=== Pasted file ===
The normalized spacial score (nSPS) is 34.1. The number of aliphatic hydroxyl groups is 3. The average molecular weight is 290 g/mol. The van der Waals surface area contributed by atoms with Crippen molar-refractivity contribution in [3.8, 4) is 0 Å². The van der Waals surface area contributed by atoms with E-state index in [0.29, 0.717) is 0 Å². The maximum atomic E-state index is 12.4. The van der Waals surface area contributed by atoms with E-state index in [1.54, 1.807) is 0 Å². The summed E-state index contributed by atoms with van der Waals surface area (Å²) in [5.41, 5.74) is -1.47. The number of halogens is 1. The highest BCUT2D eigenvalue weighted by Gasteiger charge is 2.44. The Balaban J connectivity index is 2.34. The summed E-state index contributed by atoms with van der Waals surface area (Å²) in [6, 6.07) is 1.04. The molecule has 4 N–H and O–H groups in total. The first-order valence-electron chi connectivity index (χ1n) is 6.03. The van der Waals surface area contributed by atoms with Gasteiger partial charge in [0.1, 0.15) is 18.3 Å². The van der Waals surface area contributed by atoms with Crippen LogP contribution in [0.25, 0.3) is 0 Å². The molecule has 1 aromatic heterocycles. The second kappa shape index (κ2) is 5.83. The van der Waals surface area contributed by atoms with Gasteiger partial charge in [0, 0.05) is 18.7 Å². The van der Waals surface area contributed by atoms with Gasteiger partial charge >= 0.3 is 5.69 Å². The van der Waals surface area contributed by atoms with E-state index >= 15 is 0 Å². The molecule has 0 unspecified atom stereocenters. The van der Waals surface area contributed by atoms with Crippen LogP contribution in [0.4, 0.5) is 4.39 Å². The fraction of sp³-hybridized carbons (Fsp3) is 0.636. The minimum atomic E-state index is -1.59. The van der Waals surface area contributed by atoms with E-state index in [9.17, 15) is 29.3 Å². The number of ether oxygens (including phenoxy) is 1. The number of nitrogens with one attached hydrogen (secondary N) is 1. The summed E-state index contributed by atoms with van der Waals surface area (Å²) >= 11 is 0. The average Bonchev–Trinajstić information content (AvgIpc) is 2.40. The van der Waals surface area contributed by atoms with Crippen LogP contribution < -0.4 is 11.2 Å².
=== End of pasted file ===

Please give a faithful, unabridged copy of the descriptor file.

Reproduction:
The normalized spacial score (nSPS) is 34.1. The number of aliphatic hydroxyl groups is 3. The average molecular weight is 290 g/mol. The van der Waals surface area contributed by atoms with Crippen molar-refractivity contribution in [3.8, 4) is 0 Å². The van der Waals surface area contributed by atoms with E-state index in [0.29, 0.717) is 0 Å². The maximum atomic E-state index is 12.4. The van der Waals surface area contributed by atoms with E-state index in [1.54, 1.807) is 0 Å². The summed E-state index contributed by atoms with van der Waals surface area (Å²) in [5.41, 5.74) is -1.47. The number of halogens is 1. The highest BCUT2D eigenvalue weighted by Gasteiger charge is 2.44. The Balaban J connectivity index is 2.34. The summed E-state index contributed by atoms with van der Waals surface area (Å²) in [6, 6.07) is 1.04. The molecule has 4 N–H and O–H groups in total. The first-order valence-electron chi connectivity index (χ1n) is 6.03. The van der Waals surface area contributed by atoms with Gasteiger partial charge in [0.1, 0.15) is 18.3 Å². The van der Waals surface area contributed by atoms with Crippen LogP contribution in [0.25, 0.3) is 0 Å². The molecule has 1 aromatic heterocycles. The second kappa shape index (κ2) is 5.83. The van der Waals surface area contributed by atoms with Gasteiger partial charge in [0, 0.05) is 18.7 Å². The van der Waals surface area contributed by atoms with Gasteiger partial charge >= 0.3 is 5.69 Å². The van der Waals surface area contributed by atoms with E-state index >= 15 is 0 Å². The molecule has 0 unspecified atom stereocenters. The van der Waals surface area contributed by atoms with Crippen LogP contribution in [0.4, 0.5) is 4.39 Å². The fraction of sp³-hybridized carbons (Fsp3) is 0.636. The minimum atomic E-state index is -1.59. The van der Waals surface area contributed by atoms with E-state index in [9.17, 15) is 29.3 Å². The number of ether oxygens (including phenoxy) is 1. The number of nitrogens with one attached hydrogen (secondary N) is 1. The summed E-state index contributed by atoms with van der Waals surface area (Å²) >= 11 is 0. The average Bonchev–Trinajstić information content (AvgIpc) is 2.40. The van der Waals surface area contributed by atoms with Crippen LogP contribution < -0.4 is 11.2 Å².